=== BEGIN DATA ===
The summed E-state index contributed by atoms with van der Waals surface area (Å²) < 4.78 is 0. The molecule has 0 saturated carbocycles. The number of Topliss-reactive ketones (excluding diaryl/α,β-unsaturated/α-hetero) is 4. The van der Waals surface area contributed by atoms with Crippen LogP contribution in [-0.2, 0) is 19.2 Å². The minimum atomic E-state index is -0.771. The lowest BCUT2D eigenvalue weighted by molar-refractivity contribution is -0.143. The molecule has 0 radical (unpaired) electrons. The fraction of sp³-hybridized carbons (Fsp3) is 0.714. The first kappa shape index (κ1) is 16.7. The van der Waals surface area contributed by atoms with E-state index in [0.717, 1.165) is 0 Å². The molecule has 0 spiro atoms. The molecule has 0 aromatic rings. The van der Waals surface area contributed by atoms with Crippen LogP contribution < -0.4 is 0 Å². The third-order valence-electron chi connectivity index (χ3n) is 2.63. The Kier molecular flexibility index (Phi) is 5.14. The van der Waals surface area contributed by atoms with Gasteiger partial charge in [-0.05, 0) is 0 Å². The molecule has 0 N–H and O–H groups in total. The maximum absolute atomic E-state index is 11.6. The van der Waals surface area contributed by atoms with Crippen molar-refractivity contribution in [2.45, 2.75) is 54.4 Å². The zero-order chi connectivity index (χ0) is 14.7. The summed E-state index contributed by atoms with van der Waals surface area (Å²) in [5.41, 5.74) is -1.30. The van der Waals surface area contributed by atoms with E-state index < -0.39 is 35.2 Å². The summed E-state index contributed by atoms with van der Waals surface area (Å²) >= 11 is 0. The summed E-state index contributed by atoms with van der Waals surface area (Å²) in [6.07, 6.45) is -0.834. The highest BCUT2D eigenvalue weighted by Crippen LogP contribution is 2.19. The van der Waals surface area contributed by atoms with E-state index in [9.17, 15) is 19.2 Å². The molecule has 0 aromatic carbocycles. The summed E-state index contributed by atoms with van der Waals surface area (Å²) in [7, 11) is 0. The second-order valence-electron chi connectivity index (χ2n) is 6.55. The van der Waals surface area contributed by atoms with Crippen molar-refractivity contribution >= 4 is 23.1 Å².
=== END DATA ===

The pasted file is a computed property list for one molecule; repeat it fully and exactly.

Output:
The summed E-state index contributed by atoms with van der Waals surface area (Å²) < 4.78 is 0. The molecule has 0 saturated carbocycles. The number of Topliss-reactive ketones (excluding diaryl/α,β-unsaturated/α-hetero) is 4. The van der Waals surface area contributed by atoms with Crippen LogP contribution in [-0.2, 0) is 19.2 Å². The minimum atomic E-state index is -0.771. The lowest BCUT2D eigenvalue weighted by molar-refractivity contribution is -0.143. The molecule has 0 radical (unpaired) electrons. The fraction of sp³-hybridized carbons (Fsp3) is 0.714. The first kappa shape index (κ1) is 16.7. The van der Waals surface area contributed by atoms with E-state index in [0.717, 1.165) is 0 Å². The molecule has 0 spiro atoms. The molecule has 0 aromatic rings. The van der Waals surface area contributed by atoms with Crippen LogP contribution < -0.4 is 0 Å². The third-order valence-electron chi connectivity index (χ3n) is 2.63. The Kier molecular flexibility index (Phi) is 5.14. The van der Waals surface area contributed by atoms with Gasteiger partial charge in [-0.05, 0) is 0 Å². The molecule has 0 N–H and O–H groups in total. The maximum absolute atomic E-state index is 11.6. The van der Waals surface area contributed by atoms with Crippen molar-refractivity contribution in [2.45, 2.75) is 54.4 Å². The zero-order chi connectivity index (χ0) is 14.7. The summed E-state index contributed by atoms with van der Waals surface area (Å²) in [5.41, 5.74) is -1.30. The van der Waals surface area contributed by atoms with E-state index < -0.39 is 35.2 Å². The summed E-state index contributed by atoms with van der Waals surface area (Å²) >= 11 is 0. The summed E-state index contributed by atoms with van der Waals surface area (Å²) in [6.07, 6.45) is -0.834. The highest BCUT2D eigenvalue weighted by Crippen LogP contribution is 2.19. The van der Waals surface area contributed by atoms with E-state index in [9.17, 15) is 19.2 Å². The molecule has 0 aromatic carbocycles. The summed E-state index contributed by atoms with van der Waals surface area (Å²) in [7, 11) is 0. The second-order valence-electron chi connectivity index (χ2n) is 6.55. The van der Waals surface area contributed by atoms with Crippen molar-refractivity contribution >= 4 is 23.1 Å².